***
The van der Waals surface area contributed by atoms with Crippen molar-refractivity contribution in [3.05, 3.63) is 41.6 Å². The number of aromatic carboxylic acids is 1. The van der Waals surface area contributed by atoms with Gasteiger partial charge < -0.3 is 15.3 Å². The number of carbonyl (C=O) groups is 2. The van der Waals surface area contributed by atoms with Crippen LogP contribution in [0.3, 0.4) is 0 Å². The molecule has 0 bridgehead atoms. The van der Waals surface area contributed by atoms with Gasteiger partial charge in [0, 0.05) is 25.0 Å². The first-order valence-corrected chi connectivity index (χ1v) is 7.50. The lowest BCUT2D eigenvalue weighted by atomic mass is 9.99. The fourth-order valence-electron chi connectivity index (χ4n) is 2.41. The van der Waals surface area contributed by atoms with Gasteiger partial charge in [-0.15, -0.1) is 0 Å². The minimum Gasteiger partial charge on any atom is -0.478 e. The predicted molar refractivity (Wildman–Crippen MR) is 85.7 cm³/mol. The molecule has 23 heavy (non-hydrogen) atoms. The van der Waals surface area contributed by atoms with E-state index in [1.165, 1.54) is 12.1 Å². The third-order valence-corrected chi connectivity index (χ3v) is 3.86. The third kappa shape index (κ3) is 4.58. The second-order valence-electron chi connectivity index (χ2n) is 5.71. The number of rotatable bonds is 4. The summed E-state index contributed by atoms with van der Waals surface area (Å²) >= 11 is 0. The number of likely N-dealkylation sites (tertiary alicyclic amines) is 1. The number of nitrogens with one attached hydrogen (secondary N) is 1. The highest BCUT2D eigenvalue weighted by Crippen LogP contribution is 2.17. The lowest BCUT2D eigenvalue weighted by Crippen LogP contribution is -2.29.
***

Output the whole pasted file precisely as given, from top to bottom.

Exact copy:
The van der Waals surface area contributed by atoms with Crippen molar-refractivity contribution in [3.05, 3.63) is 41.6 Å². The number of aromatic carboxylic acids is 1. The van der Waals surface area contributed by atoms with Gasteiger partial charge < -0.3 is 15.3 Å². The number of carbonyl (C=O) groups is 2. The van der Waals surface area contributed by atoms with Crippen LogP contribution in [0.3, 0.4) is 0 Å². The molecule has 0 bridgehead atoms. The van der Waals surface area contributed by atoms with Gasteiger partial charge in [0, 0.05) is 25.0 Å². The first-order valence-corrected chi connectivity index (χ1v) is 7.50. The lowest BCUT2D eigenvalue weighted by atomic mass is 9.99. The fourth-order valence-electron chi connectivity index (χ4n) is 2.41. The van der Waals surface area contributed by atoms with Gasteiger partial charge in [-0.15, -0.1) is 0 Å². The minimum Gasteiger partial charge on any atom is -0.478 e. The predicted molar refractivity (Wildman–Crippen MR) is 85.7 cm³/mol. The molecule has 23 heavy (non-hydrogen) atoms. The van der Waals surface area contributed by atoms with E-state index in [1.165, 1.54) is 12.1 Å². The third-order valence-corrected chi connectivity index (χ3v) is 3.86. The third kappa shape index (κ3) is 4.58. The second-order valence-electron chi connectivity index (χ2n) is 5.71. The number of rotatable bonds is 4. The summed E-state index contributed by atoms with van der Waals surface area (Å²) >= 11 is 0. The number of likely N-dealkylation sites (tertiary alicyclic amines) is 1. The number of nitrogens with one attached hydrogen (secondary N) is 1. The highest BCUT2D eigenvalue weighted by Crippen LogP contribution is 2.17. The lowest BCUT2D eigenvalue weighted by Crippen LogP contribution is -2.29.